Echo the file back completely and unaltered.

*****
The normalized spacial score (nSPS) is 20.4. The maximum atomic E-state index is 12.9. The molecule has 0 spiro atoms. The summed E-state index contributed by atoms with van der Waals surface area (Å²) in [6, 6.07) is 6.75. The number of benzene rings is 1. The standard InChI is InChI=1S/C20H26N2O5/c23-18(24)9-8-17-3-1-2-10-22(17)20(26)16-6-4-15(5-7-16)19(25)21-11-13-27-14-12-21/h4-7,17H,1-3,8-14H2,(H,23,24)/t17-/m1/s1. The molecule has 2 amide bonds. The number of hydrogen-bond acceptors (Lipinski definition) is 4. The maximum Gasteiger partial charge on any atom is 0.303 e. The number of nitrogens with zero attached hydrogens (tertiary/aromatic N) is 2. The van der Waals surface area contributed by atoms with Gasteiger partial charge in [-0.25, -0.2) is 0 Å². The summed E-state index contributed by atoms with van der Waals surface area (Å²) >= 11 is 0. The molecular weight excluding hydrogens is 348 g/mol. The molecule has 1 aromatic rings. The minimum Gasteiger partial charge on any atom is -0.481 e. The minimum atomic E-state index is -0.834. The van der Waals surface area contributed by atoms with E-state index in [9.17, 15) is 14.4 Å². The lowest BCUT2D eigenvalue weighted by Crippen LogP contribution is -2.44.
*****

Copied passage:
The normalized spacial score (nSPS) is 20.4. The maximum atomic E-state index is 12.9. The molecule has 0 spiro atoms. The summed E-state index contributed by atoms with van der Waals surface area (Å²) in [6, 6.07) is 6.75. The number of benzene rings is 1. The standard InChI is InChI=1S/C20H26N2O5/c23-18(24)9-8-17-3-1-2-10-22(17)20(26)16-6-4-15(5-7-16)19(25)21-11-13-27-14-12-21/h4-7,17H,1-3,8-14H2,(H,23,24)/t17-/m1/s1. The molecule has 2 amide bonds. The number of hydrogen-bond acceptors (Lipinski definition) is 4. The maximum Gasteiger partial charge on any atom is 0.303 e. The number of nitrogens with zero attached hydrogens (tertiary/aromatic N) is 2. The van der Waals surface area contributed by atoms with Gasteiger partial charge in [-0.25, -0.2) is 0 Å². The summed E-state index contributed by atoms with van der Waals surface area (Å²) >= 11 is 0. The molecular weight excluding hydrogens is 348 g/mol. The molecule has 1 aromatic rings. The minimum Gasteiger partial charge on any atom is -0.481 e. The minimum atomic E-state index is -0.834. The van der Waals surface area contributed by atoms with E-state index in [9.17, 15) is 14.4 Å². The lowest BCUT2D eigenvalue weighted by Crippen LogP contribution is -2.44.